This is the eighth year in a row I've run this series in April. Last week I provided a daily explanation about why you should make it a habit to be generating story ideas. This week, I'll give you some tips on how to come up with stories.
Tip: Look at Craigslist.
Dreamworks bought this pitch based on Craigslist ads.
There is this musical based on Craigslist ads.
There was this TV movie based on a Craigslist story.
Now something proactive you can do for your writing career while searching for a used barbell set.
After his 34-year-old wife suffered a devastating asthma attack and later died, the Boston writer Peter DeMarco wrote the following letter to the intensive care unit staff of CHA Cambridge Hospital who cared for her and helped him cope.
As I begin to tell my friends and family about the seven days you treated my wife, Laura Levis, in what turned out to be the last days of her young life, they stop me at about the 15th name that I recall. The list includes the doctors, nurses, respiratory specialists, social workers, even cleaning staff members who cared for her.
"How do you remember any of their names?" they ask.
How could I not, I respond.
Every single one of you treated Laura with such professionalism, and kindness, and dignity as she lay unconscious. When she needed shots, you apologized that it was going to hurt a little, whether or not she could hear. When you listened to her heart and lungs through your stethoscopes, and her gown began to slip, you pulled it up to respectfully cover her. You spread a blanket, not only when her body temperature needed regulating, but also when the room was just a little cold, and you thought she'd sleep more comfortably that way.
You cared so greatly for her parents, helping them climb into the room's awkward recliner, fetching them fresh water almost by the hour, and by answering every one of their medical questions with incredible patience. My father-in-law, a doctor himself as you learned, felt he was involved in her care. I can't tell you how important that was to him.
Then, there was how you treated me. How would I have found the strength to have made it through that week without you?
How many times did you walk into the room to find me sobbing, my head down, resting on her hand, and quietly go about your task, as if willing yourselves invisible? How many times did you help me set up the recliner as close as possible to her bedside, crawling into the mess of wires and tubes around her bed in order to swing her forward just a few feet?
How many times did you check in on me to see whether I needed anything, from food to drink, fresh clothes to a hot shower, or to see whether I needed a better explanation of a medical procedure, or just someone to talk to?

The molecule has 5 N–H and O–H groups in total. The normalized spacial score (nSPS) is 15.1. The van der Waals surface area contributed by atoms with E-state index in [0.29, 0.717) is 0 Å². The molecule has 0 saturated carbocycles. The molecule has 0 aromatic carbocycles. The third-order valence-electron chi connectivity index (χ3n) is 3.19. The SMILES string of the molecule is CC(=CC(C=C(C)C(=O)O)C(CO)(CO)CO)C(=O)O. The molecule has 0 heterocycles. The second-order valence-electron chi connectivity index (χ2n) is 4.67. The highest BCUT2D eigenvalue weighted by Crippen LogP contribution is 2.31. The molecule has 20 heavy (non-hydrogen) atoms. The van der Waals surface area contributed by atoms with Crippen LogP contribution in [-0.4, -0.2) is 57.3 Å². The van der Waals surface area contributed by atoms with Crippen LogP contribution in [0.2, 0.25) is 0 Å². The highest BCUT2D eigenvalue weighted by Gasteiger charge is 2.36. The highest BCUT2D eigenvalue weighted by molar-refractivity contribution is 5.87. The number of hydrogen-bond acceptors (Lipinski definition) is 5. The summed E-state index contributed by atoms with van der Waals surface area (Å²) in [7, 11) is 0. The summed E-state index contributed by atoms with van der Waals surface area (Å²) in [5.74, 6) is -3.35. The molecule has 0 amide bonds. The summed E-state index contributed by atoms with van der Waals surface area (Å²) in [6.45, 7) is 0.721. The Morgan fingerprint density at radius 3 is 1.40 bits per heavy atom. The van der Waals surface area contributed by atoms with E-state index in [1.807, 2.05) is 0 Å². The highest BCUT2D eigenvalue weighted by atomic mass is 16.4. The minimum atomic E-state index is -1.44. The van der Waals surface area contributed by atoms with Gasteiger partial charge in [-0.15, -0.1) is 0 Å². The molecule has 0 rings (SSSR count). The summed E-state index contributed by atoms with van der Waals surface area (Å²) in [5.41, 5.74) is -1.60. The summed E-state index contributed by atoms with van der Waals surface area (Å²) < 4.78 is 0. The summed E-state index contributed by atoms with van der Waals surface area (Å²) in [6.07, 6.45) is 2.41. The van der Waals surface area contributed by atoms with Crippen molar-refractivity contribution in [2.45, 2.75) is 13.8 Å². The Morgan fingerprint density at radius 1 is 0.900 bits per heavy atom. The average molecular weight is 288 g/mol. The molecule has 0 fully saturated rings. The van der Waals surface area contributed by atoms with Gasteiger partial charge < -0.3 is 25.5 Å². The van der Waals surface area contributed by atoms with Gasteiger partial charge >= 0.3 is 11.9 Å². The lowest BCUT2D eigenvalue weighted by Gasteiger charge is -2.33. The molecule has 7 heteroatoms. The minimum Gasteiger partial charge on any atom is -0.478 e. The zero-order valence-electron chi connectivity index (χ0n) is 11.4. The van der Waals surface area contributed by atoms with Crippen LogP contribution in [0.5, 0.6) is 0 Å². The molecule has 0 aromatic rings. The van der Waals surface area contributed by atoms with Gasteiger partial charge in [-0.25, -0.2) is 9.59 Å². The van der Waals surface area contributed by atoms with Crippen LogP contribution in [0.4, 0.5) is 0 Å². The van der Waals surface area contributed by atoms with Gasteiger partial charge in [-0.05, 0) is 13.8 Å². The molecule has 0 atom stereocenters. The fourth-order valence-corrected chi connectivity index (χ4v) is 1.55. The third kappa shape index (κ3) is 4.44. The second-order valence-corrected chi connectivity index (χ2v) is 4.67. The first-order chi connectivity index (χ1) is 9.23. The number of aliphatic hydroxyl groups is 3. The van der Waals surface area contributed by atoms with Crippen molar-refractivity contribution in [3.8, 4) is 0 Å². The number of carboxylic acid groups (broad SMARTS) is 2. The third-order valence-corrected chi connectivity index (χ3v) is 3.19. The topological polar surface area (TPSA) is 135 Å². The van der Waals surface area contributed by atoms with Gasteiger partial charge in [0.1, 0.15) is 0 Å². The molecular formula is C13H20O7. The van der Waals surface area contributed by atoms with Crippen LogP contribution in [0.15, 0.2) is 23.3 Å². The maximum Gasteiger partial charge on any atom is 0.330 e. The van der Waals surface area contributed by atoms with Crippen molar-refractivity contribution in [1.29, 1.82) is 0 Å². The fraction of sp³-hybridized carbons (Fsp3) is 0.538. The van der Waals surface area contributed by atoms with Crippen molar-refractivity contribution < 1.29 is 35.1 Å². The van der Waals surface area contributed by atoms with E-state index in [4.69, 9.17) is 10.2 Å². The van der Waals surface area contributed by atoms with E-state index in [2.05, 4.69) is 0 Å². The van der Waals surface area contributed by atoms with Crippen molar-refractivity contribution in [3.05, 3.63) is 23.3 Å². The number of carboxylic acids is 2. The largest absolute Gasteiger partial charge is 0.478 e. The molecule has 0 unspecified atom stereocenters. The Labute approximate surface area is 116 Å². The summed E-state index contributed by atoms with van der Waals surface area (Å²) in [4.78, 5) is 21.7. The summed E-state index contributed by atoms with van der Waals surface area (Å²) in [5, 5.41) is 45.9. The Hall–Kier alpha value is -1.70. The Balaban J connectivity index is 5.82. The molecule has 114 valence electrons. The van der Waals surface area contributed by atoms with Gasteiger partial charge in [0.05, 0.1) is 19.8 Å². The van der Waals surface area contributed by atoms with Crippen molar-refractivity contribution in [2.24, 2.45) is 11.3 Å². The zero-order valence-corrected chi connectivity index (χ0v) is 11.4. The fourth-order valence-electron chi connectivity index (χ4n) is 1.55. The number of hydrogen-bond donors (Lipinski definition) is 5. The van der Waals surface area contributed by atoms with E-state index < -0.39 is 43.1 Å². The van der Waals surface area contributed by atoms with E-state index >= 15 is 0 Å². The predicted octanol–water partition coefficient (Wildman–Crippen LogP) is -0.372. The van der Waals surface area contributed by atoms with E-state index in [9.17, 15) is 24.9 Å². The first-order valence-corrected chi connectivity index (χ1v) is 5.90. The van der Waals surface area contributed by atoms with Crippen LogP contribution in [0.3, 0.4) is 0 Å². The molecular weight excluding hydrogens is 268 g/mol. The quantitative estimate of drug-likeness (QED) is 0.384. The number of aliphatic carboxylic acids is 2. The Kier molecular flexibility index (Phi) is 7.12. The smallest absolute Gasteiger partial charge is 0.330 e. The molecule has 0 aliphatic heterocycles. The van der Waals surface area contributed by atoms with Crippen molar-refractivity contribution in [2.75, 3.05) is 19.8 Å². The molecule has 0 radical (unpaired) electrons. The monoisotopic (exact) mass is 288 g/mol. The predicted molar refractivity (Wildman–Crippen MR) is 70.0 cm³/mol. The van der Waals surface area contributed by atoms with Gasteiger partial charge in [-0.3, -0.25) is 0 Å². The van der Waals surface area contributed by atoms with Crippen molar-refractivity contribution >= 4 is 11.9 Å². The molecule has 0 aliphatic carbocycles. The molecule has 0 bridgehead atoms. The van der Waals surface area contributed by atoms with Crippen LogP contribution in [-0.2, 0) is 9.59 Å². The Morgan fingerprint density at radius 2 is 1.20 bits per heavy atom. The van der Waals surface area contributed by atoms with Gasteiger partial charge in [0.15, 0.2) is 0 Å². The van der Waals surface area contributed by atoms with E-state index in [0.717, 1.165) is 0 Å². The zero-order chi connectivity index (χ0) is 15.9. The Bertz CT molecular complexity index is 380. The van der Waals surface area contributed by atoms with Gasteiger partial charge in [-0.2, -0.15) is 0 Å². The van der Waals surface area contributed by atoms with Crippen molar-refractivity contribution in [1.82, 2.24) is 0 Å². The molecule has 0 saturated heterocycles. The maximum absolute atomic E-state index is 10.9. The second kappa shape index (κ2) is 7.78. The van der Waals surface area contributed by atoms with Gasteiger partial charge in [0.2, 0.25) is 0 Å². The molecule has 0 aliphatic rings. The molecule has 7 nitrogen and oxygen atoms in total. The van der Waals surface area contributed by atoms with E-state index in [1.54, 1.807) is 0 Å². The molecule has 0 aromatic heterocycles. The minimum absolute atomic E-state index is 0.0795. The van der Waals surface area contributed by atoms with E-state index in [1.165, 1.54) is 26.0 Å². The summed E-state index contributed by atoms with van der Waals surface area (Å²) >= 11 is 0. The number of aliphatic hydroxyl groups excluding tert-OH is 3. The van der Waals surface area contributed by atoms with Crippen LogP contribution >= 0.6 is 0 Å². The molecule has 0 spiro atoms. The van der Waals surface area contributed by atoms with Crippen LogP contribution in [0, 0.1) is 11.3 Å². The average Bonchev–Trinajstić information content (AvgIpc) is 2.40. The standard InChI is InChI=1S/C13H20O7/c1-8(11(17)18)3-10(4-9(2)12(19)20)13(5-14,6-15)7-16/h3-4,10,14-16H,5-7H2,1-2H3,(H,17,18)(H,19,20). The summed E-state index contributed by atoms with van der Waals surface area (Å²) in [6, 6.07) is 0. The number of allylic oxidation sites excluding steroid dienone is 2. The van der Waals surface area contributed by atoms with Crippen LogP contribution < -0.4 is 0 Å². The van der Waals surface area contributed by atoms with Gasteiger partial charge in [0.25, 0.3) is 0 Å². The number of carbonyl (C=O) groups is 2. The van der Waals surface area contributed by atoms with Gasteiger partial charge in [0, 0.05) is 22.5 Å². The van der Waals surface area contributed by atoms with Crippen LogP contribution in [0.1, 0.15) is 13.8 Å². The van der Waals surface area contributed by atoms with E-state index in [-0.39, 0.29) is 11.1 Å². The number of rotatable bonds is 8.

How many times did you hug me and console me when I fell to pieces, or ask about Laura's life and the person she was, taking the time to look at her photos or read the things I'd written about her? How many times did you deliver bad news with compassionate words, and sadness in your eyes?
This is such a tragic, yet beautiful story. Having been present for the deaths of both of my parents, I can attest to the extraordinary sense of empathy and sheer humanity on the part of the nurses, doctors, and administrative staff. It's remarkable how these strangers become your intimate helpmates in such an emotionally stressful time.
Contemporary first-world societies have done what they can to remove the specter of death from our lives. Think about it: Do you know where the nearest cemetery is? And yet apart from our birth and life, the only thing we know for certain is that we will die. Very little of what we learn in our cultural comings and goings prepares us for attending to the death of a loved one.
Read through Peter DeMarco's account of he and his wife's last week together. So many powerful moments. Even the tiniest little kindnesses on the part of the hospital staff take on enormous personal meaning. It's a story which deserves to be told.
The last day of a loved one's life. Nothing more than family… friends… hospital staff… the spouse… and the person who is dying.
Tell that story honestly… drama, no melodrama… from the public spectacle of dozens of friends and family gathering to celebrate the life of their dying friend… to the private intimacy of a grieving lover and their beloved.
Godspeed to all caregivers out there.
My twelfth story idea for the month.
Each day this month, I invite you to click on RESPONSES and join me to do some further brainstorming. Take each day's story idea and see what it can become when you play around with it. These are all valuable skills for a writer to develop.
See you in comments. And come back tomorrow for another Story Idea Each Day For A Month.
For other posts in my A Story Idea Each Day for a Month (2017) series, go here.